Treasure Island | Study Guide

Robert Louis Stevenson

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Treasure Island | Part 6, Chapter 32 : Captain Silver (The Treasure Hunt—The Voice Among the Trees) | Summary



The pirates stop to rest at the top of the plateau, which commands a sweeping view of the island. Suddenly, a high, trembling voice breaks the silence. It comes from the trees, singing "Fifteen men on the dead man's chest—Yo-ho-ho, and a bottle of rum!"

The men are struck with terror, believing it's the ghost of Flint. Even Silver is shaken, though he tries to pass it off as playing a joke. The voice comes again, more distant now and crying, "Darby M'Graw!" over and over, followed by an order to "fetch aft the rum." Tom Morgan moans that these were Flint's last words before he died. Silver struggles to squash the rising terror among the men, but they are too spooked. However, they soon recognize the voice as that of their old shipmate Benn Gunn. None of the men fear him, alive or dead! With renewed spirits, the party sets out again, on fire with the thought of finding £700,000 in gold.

About this time Jim notices a change come over Silver. He has no doubt that, finding the treasure, he will "cut every honest throat" on the island and sail to freedom on the Hispaniola.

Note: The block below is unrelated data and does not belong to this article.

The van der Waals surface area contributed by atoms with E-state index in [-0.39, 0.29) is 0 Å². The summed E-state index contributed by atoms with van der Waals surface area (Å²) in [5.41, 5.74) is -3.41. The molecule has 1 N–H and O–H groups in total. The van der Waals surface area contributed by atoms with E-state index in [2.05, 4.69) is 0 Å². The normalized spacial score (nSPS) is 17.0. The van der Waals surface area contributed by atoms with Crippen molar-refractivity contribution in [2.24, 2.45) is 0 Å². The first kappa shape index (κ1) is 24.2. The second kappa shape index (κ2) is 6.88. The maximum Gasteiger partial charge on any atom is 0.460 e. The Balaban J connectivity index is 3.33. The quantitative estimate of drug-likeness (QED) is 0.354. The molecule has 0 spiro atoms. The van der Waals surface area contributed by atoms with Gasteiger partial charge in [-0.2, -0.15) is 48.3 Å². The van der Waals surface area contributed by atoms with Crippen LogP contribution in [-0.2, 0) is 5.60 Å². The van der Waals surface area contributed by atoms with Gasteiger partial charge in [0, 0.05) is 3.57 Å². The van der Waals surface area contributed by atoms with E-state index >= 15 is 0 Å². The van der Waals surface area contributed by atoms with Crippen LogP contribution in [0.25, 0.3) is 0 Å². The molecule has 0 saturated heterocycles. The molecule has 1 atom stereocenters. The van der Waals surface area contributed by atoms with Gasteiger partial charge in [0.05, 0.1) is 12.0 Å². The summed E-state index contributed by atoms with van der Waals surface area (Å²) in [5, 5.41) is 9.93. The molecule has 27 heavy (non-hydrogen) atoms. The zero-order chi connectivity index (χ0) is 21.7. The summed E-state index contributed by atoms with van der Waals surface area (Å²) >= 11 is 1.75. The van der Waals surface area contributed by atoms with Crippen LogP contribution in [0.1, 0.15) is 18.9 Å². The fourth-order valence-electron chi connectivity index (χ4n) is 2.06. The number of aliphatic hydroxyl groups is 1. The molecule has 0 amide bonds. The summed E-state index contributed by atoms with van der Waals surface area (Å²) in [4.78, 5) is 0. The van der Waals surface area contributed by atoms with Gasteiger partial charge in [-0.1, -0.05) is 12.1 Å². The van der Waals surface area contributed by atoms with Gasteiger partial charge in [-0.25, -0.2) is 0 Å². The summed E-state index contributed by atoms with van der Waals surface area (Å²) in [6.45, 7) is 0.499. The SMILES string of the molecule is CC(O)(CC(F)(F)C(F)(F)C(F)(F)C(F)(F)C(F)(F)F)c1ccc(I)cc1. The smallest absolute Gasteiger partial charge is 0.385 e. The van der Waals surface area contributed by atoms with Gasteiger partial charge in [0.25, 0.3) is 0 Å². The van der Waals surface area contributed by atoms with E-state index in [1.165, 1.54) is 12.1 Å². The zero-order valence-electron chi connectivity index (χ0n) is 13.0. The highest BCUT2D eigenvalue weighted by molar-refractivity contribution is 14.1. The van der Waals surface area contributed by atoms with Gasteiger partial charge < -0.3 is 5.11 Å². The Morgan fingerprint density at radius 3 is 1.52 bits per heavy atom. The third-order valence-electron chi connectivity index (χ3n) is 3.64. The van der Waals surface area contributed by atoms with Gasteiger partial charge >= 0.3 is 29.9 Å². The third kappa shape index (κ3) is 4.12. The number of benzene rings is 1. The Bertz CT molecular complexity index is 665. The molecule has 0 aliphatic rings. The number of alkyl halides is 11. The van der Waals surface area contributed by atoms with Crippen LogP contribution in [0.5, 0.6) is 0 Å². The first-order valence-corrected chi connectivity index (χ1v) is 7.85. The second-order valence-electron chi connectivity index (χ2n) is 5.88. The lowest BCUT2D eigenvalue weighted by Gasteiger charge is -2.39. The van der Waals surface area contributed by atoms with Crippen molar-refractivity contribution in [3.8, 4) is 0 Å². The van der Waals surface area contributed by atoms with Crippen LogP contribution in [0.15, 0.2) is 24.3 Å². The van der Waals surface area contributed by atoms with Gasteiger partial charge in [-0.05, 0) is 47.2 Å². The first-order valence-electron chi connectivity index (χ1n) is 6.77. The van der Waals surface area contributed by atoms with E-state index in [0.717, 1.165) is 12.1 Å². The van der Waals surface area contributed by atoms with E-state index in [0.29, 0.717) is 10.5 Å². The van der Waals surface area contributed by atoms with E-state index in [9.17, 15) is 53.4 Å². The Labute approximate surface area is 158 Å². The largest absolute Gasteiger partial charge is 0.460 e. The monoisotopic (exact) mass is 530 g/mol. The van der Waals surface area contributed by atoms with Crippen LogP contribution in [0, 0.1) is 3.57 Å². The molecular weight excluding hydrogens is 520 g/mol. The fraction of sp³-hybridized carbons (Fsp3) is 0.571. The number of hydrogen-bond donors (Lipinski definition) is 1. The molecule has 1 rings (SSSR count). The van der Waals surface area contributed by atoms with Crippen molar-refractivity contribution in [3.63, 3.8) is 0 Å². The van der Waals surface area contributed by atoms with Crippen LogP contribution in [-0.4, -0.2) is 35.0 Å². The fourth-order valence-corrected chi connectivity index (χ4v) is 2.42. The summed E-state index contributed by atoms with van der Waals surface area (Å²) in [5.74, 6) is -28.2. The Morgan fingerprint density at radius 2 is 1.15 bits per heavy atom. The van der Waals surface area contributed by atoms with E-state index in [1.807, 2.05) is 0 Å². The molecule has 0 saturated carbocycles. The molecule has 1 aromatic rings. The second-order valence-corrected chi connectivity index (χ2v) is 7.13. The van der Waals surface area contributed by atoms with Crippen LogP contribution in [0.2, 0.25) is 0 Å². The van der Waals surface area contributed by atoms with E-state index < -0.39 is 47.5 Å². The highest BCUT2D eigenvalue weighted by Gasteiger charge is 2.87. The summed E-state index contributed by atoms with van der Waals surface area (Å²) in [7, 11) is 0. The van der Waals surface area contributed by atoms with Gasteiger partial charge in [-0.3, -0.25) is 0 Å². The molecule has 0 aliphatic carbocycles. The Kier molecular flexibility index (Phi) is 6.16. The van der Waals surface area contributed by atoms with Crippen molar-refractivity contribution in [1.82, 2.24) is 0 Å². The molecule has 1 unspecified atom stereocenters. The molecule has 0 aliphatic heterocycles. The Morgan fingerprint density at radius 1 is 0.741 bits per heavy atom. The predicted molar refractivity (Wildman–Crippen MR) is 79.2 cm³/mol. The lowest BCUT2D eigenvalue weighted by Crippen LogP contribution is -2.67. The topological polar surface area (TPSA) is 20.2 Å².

Then all hope of finding treasure comes abruptly to an end. Reaching the top of the hill, the pirates find a gaping hole where £700,000 of gold should have been.


Tension among the pirates is high as the chapter opens. During much of what occurs, it is not what the pirates see, but what they hear, that heightens the tension further. At first, from their place on the plateau, where they rest, nothing can be heard but the distant breakers and the chirp of insects in the brush. These are the lonely sounds of an isolated island, far from the safe and civilized world. It makes the sound of an unexpected, disembodied voice from the trees all the more unnerving, especially when the voice mimics the much-feared Captain Flint.

When the men decide that the voice belongs to their old shipmate Ben Gunn—dead or alive—they relax enough to resume their hunt. It seems they neither fear nor respect the man. The men have no idea just how clever and resourceful Gunn is; that by his wits alone, he has survived three years on this island. This foreshadows the time when three of their group will be similarly marooned, but far less likely to survive.

Jim's fears of betrayal are realized as the pirates close in on the treasure. The intensity of Silver's emotion raises a question about his underlying feelings for Jim. Perhaps Silver is conflicted about killing Jim and, in a sense, hates him for forcing his hand. But kill him, he must. Silver knows Jim is too honorable to join him in his piracy, and if he eliminates the other honest men, he has no choice but to end Jim's life as well.

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